KHARPERTIAN: Well, you know, it's been a while. You know, I've been playing for 30 years. And I'd probably go back to postcard, Pony Express and maybe even...
KHARPERTIAN: ...Couriers and carrier pigeons.
GARCIA-NAVARRO: So what was it like when you got the call?
KHARPERTIAN: I was stunned. I was frankly speechless. And I thought this, can't be happening. But it was.
GARCIA-NAVARRO: Indeed. Here you are.
GARCIA-NAVARRO: I should note that you were listening almost since the show's beginning. And it was 33 years ago this weekend that Will debuted on WEEKEND EDITION SUNDAY. So, Will, congratulations to you.
SHORTZ: Thank you. That's a lot of years.
GARCIA-NAVARRO: That's a lot of years. All right. Are you ready to play The Puzzle?
KHARPERTIAN: I am.
GARCIA-NAVARRO: All right. Take it away, Will.
SHORTZ: All right, Ted. I'm going to give you two four-letter words. Anagram each of them to get two new words that rhyme. For example, if I said inch and ring, you would anagram them to make chin and grin. Here's number one - lure, L-U-R-E, and polo, P-O-L-O.
KHARPERTIAN: Rule and loop. No, that can't be right. Rule and pool - yes.
SHORTZ: Rule and pool is correct. Number two is opus, O-P-U-S and polo, P-O-L-O.
KHARPERTIAN: Soup and loop (laughter).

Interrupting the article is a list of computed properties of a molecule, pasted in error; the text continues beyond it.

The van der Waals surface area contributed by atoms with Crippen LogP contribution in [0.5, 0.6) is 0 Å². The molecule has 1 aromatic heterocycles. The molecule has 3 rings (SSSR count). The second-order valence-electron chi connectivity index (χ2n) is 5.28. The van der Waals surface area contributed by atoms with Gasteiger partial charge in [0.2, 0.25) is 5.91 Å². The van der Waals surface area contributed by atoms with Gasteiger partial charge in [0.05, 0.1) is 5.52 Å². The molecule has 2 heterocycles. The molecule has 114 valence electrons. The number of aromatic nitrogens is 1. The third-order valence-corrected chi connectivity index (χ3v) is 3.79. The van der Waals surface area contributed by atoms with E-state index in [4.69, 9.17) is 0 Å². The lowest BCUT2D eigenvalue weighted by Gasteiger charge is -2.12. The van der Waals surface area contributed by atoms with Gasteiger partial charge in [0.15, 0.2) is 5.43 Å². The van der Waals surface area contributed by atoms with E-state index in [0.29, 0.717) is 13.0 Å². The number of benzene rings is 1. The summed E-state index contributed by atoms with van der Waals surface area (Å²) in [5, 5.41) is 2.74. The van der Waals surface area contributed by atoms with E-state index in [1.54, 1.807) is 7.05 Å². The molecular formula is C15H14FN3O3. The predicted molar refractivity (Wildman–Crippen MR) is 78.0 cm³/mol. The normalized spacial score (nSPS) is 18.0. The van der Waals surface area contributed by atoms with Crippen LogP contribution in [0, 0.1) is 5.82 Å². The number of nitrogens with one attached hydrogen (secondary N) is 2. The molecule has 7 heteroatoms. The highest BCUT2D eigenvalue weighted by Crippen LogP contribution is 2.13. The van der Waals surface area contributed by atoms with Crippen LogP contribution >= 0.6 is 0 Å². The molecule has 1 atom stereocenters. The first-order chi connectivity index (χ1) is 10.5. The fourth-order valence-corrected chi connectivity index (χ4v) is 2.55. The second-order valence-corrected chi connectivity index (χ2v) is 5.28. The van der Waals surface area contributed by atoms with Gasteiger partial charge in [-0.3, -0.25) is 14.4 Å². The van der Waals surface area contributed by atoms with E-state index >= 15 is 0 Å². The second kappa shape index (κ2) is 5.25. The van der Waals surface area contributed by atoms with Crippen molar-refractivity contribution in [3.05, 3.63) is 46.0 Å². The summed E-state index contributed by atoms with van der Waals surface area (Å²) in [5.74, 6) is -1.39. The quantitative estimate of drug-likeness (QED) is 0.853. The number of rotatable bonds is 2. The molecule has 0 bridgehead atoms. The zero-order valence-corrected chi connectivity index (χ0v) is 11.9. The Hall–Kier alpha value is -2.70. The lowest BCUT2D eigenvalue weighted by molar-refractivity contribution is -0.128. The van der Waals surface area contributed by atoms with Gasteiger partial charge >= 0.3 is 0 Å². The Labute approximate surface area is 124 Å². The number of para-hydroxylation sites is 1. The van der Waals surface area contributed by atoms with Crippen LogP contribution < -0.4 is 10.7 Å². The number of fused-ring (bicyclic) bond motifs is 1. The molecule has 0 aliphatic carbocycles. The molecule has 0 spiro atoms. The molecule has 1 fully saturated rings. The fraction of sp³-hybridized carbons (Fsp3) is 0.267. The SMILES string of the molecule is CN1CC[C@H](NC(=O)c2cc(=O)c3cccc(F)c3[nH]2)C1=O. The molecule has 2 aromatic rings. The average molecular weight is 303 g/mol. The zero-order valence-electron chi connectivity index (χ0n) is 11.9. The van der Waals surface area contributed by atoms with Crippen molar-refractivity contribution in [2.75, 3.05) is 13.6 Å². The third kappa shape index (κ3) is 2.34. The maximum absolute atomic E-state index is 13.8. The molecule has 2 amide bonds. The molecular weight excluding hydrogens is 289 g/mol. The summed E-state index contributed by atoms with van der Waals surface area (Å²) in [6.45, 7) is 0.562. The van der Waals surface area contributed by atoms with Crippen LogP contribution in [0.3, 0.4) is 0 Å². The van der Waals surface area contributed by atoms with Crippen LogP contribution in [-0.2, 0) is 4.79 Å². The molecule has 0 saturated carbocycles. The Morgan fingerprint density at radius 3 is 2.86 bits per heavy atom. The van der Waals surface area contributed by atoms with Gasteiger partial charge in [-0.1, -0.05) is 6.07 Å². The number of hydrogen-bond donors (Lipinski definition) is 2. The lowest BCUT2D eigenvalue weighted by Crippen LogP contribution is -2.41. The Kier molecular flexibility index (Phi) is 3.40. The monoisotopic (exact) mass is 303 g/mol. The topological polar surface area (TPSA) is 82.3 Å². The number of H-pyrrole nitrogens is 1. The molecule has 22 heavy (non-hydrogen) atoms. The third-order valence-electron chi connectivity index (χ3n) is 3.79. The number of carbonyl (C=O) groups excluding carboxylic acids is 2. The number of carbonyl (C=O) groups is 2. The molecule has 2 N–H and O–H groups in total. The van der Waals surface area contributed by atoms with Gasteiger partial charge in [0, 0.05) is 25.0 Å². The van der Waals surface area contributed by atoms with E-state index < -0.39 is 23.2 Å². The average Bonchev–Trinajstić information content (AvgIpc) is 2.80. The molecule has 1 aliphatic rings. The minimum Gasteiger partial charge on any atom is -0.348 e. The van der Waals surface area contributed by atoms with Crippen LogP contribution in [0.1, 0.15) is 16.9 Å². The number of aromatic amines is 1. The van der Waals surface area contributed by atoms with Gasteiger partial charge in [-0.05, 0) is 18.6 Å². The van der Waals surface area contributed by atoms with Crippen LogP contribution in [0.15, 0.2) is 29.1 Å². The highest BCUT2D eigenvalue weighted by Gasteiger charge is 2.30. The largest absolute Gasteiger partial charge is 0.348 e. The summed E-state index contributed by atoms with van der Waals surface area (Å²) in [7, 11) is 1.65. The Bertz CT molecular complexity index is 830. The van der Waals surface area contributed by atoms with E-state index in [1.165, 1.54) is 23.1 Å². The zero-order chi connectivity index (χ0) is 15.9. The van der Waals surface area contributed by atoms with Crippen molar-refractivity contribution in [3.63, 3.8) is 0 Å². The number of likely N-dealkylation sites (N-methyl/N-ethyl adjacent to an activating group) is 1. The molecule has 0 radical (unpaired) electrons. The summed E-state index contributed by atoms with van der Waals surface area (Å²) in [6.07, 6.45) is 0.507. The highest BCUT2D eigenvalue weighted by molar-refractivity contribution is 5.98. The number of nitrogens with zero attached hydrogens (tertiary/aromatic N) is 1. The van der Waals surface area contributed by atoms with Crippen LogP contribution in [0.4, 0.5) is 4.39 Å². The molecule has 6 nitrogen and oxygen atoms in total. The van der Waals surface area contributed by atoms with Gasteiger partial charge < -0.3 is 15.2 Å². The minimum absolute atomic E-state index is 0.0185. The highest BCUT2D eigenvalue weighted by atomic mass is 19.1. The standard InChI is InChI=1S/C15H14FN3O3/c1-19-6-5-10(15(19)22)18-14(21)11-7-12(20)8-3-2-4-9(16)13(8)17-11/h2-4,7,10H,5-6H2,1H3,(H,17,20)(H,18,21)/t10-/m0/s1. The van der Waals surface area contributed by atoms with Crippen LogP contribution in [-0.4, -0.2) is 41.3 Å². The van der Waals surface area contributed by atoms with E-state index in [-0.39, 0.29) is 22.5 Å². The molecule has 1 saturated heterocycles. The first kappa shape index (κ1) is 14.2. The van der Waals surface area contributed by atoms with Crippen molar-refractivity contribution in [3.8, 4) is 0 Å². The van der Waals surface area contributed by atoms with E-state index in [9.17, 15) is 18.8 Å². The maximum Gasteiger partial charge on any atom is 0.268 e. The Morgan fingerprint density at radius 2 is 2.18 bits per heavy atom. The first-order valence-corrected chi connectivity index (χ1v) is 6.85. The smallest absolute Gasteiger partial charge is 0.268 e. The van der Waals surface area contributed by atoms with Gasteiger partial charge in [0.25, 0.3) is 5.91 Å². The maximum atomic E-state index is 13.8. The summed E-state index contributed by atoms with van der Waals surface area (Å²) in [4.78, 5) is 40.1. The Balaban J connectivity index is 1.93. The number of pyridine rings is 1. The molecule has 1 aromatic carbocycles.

SHORTZ: That's it. There's your loop.
SHORTZ: Your next one is knee, K-N-E-E, and Neal, N-E-A-L.
KHARPERTIAN: The name Neal - knee - keen and lean.
SHORTZ: That's it - busy, B-U-S-Y - sire, S-I-R-E.
KHARPERTIAN: Busy - B-U-S-Y - well, rise...
KHARPERTIAN: And - why am I having trouble with busy?
SHORTZ: You got the rhyme.
KHARPERTIAN: I'm drawing a blank on this one.
GARCIA-NAVARRO: Something you do when you go to the store.
KHARPERTIAN: Oh, buys - yes, of course.
SHORTZ: Buys is it.
SHORTZ: Race, R-A-C-E - hire - H-I-R-E.
KHARPERTIAN: So care and - I'm drawing another blank here.
GARCIA-NAVARRO: To the throne.
KHARPERTIAN: Oh, heir - of course.
SHORTZ: There you go. Heir and care is right - rage, R-A-G-E - ripe, R-I-P-E.
KHARPERTIAN: OK - gear and pier.
SHORTZ: That's it. How about luge - L-U-G-E - hose - H-O-S-E.
KHARPERTIAN: Oh, that's glue and shoe.